My friends know I’m a Disney collector. For almost thirty years, I’ve belonged to the Disneyana Fan Club (DFC, originally the NFFC, http://www.disneyanafanclub.org/), and it’s been a very rewarding experience on many levels. I know most people have their outside interests and passions, but I also realize occasionally these passions can get a bit… extreme. One of my friends once stumbled onto a Barbie doll convention in a hotel lobby; the place was filled with women carry dolls (and a few men with Ken dolls), and they were all dressed to match their dolls! (“And people think we get obsessive.”) Unfortunately, the extreme side tends to garner the most publicity.
Enthusiasm aside, you may not realize there is another aspect to fan clubs. We have always prided ourselves on going above and beyond, to becoming involved in our communities, and that includes charity work. At last count, there were 24 DFC chapters around the world, and many are involved with local causes. Plus the club supports two charities on a national basis — Ryman Arts in Los Angeles ( http://www.rymanarts.org/), which provides art training to promising young people in Southern California, and Give Kids The World in Kissimmee, Florida ( http://www.gktw.org/), which operates a non-profit resort for children with life-threatening illnesses and their families.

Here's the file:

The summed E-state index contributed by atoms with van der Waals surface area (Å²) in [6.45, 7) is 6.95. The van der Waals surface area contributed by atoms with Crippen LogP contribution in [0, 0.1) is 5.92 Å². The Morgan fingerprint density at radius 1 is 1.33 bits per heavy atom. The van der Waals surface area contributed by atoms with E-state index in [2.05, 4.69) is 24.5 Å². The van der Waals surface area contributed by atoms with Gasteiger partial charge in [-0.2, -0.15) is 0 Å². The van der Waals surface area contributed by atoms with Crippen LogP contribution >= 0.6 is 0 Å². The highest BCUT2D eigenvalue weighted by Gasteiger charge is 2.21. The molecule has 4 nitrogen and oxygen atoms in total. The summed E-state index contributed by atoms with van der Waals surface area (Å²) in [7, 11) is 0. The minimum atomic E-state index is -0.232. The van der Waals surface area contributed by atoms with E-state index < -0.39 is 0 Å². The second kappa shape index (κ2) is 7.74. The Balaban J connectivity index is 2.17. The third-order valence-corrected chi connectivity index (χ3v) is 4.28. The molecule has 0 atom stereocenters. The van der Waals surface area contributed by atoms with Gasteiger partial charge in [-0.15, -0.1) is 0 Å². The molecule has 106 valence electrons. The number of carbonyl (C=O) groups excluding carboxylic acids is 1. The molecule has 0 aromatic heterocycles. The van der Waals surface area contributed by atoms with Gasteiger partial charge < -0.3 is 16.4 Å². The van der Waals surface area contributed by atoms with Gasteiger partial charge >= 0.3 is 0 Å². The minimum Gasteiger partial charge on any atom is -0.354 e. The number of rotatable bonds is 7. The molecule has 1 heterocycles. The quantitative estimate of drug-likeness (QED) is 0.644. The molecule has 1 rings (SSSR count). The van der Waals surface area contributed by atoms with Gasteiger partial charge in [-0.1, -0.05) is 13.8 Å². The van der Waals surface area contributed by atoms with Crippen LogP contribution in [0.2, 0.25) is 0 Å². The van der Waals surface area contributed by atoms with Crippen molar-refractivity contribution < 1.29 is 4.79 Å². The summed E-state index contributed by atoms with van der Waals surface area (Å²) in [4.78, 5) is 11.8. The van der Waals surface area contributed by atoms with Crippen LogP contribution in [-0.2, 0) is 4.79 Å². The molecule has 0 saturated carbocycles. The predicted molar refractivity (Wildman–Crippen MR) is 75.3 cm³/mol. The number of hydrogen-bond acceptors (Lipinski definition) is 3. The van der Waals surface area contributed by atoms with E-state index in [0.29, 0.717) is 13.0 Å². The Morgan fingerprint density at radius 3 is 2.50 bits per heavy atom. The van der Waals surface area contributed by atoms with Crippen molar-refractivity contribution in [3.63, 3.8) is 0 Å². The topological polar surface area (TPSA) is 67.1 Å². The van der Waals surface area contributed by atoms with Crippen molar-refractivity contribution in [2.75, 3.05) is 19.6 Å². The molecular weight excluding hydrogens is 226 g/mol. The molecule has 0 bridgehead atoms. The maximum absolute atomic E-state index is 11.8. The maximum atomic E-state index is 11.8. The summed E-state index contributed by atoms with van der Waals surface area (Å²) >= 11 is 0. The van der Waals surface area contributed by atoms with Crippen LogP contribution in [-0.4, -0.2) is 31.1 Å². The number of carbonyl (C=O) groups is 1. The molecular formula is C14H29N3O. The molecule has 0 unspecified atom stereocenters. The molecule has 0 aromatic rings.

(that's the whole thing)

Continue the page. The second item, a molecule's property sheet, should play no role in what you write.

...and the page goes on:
But we aren’t the only ones. If you have a passion, there is probably an organization for you, and it’s a good bet they’re doing more than just meeting and talking. For example —
The Harry Potter Alliance ( http://www.thehpalliance.org/) — According to their website, “We’re changing the world by making activism accessible through the power of story. Since 2005, we’ve engaged millions of fans through our work for equality, human rights, and literacy.” Since 2009, they have raised over 300,000 books through their annual international book drive, Accio Books.
The International Federation of Trekkers is a club of Star Trek fans. It operates the Federation Relief Missions Task Force ( https://trekfederation.com/federation-relief-missions-taskforce/), whose latest mission was helping victims of Hurricane Harvey.
If you like Star Wars, you have more options. The 501st Legion, “Vader’s Fist” ( https://www.501st.com/), raised $889,000 and worked 182,000 volunteer hours in 2016 under the slogan “Bad Guys Doing Good.” On the “other side” is the Rebel Legion (http://www.rebellegion.com/ ), which also took up Hurricane Harvey as a cause.
Never has the phrase “Get Involved” carried a more passionate meaning.